Police Psychology | Parkinson’s Law
by Gary S. Aumiller, Ph.D. ABPP
In 1955, a year before my birth, an English historian who had worked in civil service was written up in the magazine “The Economist” about a law of nature that would control my life, in fact, controls many of us. He said “work expands to fill the time available for its completion.” “Data expands to fill the storage available” is a corollary to the initial observation and finally “if you spend 10 hours on a project you will be twice as far behind than if you only spend five hours on the project.” I think these were meant to be humorous, but I am not exactly laughing about them. In fact, it may have been true back then, but now it is more like work expands to fill any time in the day, including the time set aside for relaxation and comfort, and sometimes even dinner.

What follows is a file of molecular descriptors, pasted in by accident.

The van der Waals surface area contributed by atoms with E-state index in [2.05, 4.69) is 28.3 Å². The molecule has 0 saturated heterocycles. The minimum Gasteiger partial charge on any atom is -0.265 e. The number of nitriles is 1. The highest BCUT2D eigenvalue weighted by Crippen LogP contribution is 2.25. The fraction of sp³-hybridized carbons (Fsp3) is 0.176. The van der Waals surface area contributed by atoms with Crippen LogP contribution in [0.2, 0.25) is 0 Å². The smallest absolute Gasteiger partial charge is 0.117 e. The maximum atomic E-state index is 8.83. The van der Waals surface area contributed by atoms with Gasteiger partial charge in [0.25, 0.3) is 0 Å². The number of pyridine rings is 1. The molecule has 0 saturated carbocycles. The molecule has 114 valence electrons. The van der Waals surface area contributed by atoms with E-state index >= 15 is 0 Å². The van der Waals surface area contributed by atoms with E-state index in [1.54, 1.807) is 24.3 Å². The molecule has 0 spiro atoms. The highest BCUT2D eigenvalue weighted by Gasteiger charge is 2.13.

Why does this happen? Why does it seem we are always running out of time? Why do deadlines appear even when they are not apparent at first? Of course, there is the obvious, that people’s natural tendency to procrastinate work causes deadlines to appear that didn’t exist before. People want to do non-work things more than work things. Deadlines are unnatural and imposed on us usually from outside. Everybody gets that. But what are the other reasons that works expands to fill the time allotted or usually more than the time allotted? How is it that we always seem to underestimate the time needed to complete a project? (more…)